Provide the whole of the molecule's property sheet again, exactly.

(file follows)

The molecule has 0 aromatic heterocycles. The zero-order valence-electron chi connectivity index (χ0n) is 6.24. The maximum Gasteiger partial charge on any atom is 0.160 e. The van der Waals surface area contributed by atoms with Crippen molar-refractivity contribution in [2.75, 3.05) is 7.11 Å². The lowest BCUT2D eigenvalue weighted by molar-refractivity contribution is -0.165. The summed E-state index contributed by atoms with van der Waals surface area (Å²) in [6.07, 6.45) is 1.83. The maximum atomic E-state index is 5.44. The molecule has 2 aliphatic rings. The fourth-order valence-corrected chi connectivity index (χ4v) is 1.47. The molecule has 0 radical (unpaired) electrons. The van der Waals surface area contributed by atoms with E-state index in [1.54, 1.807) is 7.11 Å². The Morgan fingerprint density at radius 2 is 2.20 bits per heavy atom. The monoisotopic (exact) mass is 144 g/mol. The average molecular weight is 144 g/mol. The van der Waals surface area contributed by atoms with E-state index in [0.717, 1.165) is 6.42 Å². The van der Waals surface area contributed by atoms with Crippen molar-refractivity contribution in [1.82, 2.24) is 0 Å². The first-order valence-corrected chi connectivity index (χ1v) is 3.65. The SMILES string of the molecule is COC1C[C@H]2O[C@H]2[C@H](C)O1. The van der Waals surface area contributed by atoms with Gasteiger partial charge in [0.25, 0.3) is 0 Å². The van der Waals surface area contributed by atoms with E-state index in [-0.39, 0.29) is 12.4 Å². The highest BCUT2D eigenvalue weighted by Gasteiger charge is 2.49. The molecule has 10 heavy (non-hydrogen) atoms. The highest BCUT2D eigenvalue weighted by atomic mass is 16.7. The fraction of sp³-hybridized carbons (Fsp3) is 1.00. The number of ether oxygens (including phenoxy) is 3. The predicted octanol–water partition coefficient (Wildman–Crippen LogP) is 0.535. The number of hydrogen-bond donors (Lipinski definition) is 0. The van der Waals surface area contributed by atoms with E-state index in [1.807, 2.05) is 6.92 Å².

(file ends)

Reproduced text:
The molecule has 0 aromatic heterocycles. The zero-order valence-electron chi connectivity index (χ0n) is 6.24. The maximum Gasteiger partial charge on any atom is 0.160 e. The van der Waals surface area contributed by atoms with Crippen molar-refractivity contribution in [2.75, 3.05) is 7.11 Å². The lowest BCUT2D eigenvalue weighted by molar-refractivity contribution is -0.165. The summed E-state index contributed by atoms with van der Waals surface area (Å²) in [6.07, 6.45) is 1.83. The maximum atomic E-state index is 5.44. The molecule has 2 aliphatic rings. The fourth-order valence-corrected chi connectivity index (χ4v) is 1.47. The molecule has 0 radical (unpaired) electrons. The van der Waals surface area contributed by atoms with E-state index in [1.54, 1.807) is 7.11 Å². The Morgan fingerprint density at radius 2 is 2.20 bits per heavy atom. The monoisotopic (exact) mass is 144 g/mol. The average molecular weight is 144 g/mol. The van der Waals surface area contributed by atoms with E-state index in [0.717, 1.165) is 6.42 Å². The van der Waals surface area contributed by atoms with Crippen molar-refractivity contribution in [1.82, 2.24) is 0 Å². The first-order valence-corrected chi connectivity index (χ1v) is 3.65. The SMILES string of the molecule is COC1C[C@H]2O[C@H]2[C@H](C)O1. The van der Waals surface area contributed by atoms with Gasteiger partial charge in [0.25, 0.3) is 0 Å². The van der Waals surface area contributed by atoms with E-state index in [-0.39, 0.29) is 12.4 Å². The highest BCUT2D eigenvalue weighted by Gasteiger charge is 2.49. The molecule has 10 heavy (non-hydrogen) atoms. The highest BCUT2D eigenvalue weighted by atomic mass is 16.7. The fraction of sp³-hybridized carbons (Fsp3) is 1.00. The number of ether oxygens (including phenoxy) is 3. The predicted octanol–water partition coefficient (Wildman–Crippen LogP) is 0.535. The number of hydrogen-bond donors (Lipinski definition) is 0. The van der Waals surface area contributed by atoms with E-state index in [1.807, 2.05) is 6.92 Å².